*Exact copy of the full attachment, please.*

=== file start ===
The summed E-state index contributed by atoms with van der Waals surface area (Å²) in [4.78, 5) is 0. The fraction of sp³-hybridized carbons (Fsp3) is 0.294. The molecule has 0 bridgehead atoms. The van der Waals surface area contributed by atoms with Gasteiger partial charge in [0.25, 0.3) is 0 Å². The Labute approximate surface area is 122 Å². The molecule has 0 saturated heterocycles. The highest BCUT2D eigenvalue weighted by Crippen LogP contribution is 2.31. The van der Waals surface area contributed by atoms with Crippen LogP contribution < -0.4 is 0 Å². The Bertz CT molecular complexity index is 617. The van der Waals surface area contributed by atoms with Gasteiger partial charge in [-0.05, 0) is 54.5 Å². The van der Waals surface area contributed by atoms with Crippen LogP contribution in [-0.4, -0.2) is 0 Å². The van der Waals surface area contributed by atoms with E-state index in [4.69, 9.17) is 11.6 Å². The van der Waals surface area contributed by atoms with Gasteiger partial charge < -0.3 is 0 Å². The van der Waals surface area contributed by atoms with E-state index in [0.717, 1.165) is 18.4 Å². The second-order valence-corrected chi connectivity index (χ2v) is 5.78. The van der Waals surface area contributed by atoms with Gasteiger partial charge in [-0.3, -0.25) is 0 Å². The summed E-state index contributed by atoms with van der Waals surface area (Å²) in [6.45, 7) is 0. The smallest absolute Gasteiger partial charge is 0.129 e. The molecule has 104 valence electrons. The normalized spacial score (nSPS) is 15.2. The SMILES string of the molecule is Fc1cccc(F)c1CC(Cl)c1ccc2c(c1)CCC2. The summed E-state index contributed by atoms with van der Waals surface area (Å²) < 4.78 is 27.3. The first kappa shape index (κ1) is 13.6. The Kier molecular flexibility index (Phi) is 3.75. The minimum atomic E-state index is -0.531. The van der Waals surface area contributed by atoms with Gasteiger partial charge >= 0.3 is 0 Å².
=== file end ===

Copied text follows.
The summed E-state index contributed by atoms with van der Waals surface area (Å²) in [4.78, 5) is 0. The fraction of sp³-hybridized carbons (Fsp3) is 0.294. The molecule has 0 bridgehead atoms. The van der Waals surface area contributed by atoms with Gasteiger partial charge in [0.25, 0.3) is 0 Å². The Labute approximate surface area is 122 Å². The molecule has 0 saturated heterocycles. The highest BCUT2D eigenvalue weighted by Crippen LogP contribution is 2.31. The van der Waals surface area contributed by atoms with Crippen LogP contribution < -0.4 is 0 Å². The Bertz CT molecular complexity index is 617. The van der Waals surface area contributed by atoms with Gasteiger partial charge in [-0.05, 0) is 54.5 Å². The van der Waals surface area contributed by atoms with Crippen LogP contribution in [-0.4, -0.2) is 0 Å². The van der Waals surface area contributed by atoms with E-state index in [4.69, 9.17) is 11.6 Å². The van der Waals surface area contributed by atoms with Gasteiger partial charge < -0.3 is 0 Å². The van der Waals surface area contributed by atoms with E-state index in [0.717, 1.165) is 18.4 Å². The second-order valence-corrected chi connectivity index (χ2v) is 5.78. The van der Waals surface area contributed by atoms with Gasteiger partial charge in [-0.3, -0.25) is 0 Å². The summed E-state index contributed by atoms with van der Waals surface area (Å²) in [6.45, 7) is 0. The smallest absolute Gasteiger partial charge is 0.129 e. The molecule has 104 valence electrons. The normalized spacial score (nSPS) is 15.2. The SMILES string of the molecule is Fc1cccc(F)c1CC(Cl)c1ccc2c(c1)CCC2. The summed E-state index contributed by atoms with van der Waals surface area (Å²) < 4.78 is 27.3. The first kappa shape index (κ1) is 13.6. The Kier molecular flexibility index (Phi) is 3.75. The minimum atomic E-state index is -0.531. The van der Waals surface area contributed by atoms with Gasteiger partial charge >= 0.3 is 0 Å².